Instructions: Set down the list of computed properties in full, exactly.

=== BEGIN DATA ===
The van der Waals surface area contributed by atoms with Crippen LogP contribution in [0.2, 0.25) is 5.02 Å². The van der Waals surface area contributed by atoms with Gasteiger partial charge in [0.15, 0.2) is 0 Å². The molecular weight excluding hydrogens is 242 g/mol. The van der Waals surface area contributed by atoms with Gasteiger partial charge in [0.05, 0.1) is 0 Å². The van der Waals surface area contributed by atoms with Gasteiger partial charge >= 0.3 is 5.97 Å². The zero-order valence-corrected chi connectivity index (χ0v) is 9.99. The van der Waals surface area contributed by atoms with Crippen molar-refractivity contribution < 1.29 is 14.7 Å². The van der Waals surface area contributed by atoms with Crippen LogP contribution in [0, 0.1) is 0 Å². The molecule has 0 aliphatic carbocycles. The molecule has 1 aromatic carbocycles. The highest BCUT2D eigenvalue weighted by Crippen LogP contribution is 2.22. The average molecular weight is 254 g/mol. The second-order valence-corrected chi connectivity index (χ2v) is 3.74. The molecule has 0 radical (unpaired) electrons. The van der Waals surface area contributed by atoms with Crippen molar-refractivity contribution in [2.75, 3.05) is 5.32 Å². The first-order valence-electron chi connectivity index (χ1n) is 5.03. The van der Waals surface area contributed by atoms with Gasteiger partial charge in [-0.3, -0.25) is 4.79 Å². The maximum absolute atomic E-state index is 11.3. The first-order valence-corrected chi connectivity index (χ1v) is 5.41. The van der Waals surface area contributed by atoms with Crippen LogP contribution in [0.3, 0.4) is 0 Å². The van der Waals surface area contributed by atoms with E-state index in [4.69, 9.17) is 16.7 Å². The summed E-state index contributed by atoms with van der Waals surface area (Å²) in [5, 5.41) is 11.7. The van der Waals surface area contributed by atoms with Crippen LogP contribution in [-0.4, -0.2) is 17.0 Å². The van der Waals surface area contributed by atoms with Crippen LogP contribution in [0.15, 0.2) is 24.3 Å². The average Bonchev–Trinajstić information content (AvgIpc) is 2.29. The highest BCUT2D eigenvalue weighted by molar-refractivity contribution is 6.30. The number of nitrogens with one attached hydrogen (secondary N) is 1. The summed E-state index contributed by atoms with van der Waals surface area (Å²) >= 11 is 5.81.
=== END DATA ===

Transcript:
The van der Waals surface area contributed by atoms with Crippen LogP contribution in [0.2, 0.25) is 5.02 Å². The van der Waals surface area contributed by atoms with Gasteiger partial charge in [0.15, 0.2) is 0 Å². The molecular weight excluding hydrogens is 242 g/mol. The van der Waals surface area contributed by atoms with Gasteiger partial charge in [0.05, 0.1) is 0 Å². The van der Waals surface area contributed by atoms with Gasteiger partial charge >= 0.3 is 5.97 Å². The zero-order valence-corrected chi connectivity index (χ0v) is 9.99. The van der Waals surface area contributed by atoms with Crippen molar-refractivity contribution < 1.29 is 14.7 Å². The van der Waals surface area contributed by atoms with Crippen LogP contribution in [0, 0.1) is 0 Å². The molecule has 0 aliphatic carbocycles. The molecule has 1 aromatic carbocycles. The highest BCUT2D eigenvalue weighted by Crippen LogP contribution is 2.22. The average molecular weight is 254 g/mol. The second-order valence-corrected chi connectivity index (χ2v) is 3.74. The molecule has 0 radical (unpaired) electrons. The van der Waals surface area contributed by atoms with Crippen molar-refractivity contribution in [2.75, 3.05) is 5.32 Å². The first-order valence-electron chi connectivity index (χ1n) is 5.03. The van der Waals surface area contributed by atoms with Gasteiger partial charge in [-0.3, -0.25) is 4.79 Å². The maximum absolute atomic E-state index is 11.3. The first-order valence-corrected chi connectivity index (χ1v) is 5.41. The van der Waals surface area contributed by atoms with Crippen LogP contribution in [0.3, 0.4) is 0 Å². The van der Waals surface area contributed by atoms with E-state index in [4.69, 9.17) is 16.7 Å². The summed E-state index contributed by atoms with van der Waals surface area (Å²) in [5, 5.41) is 11.7. The van der Waals surface area contributed by atoms with Crippen LogP contribution in [-0.4, -0.2) is 17.0 Å². The van der Waals surface area contributed by atoms with Crippen LogP contribution in [0.15, 0.2) is 24.3 Å². The average Bonchev–Trinajstić information content (AvgIpc) is 2.29. The highest BCUT2D eigenvalue weighted by molar-refractivity contribution is 6.30. The number of nitrogens with one attached hydrogen (secondary N) is 1. The summed E-state index contributed by atoms with van der Waals surface area (Å²) >= 11 is 5.81.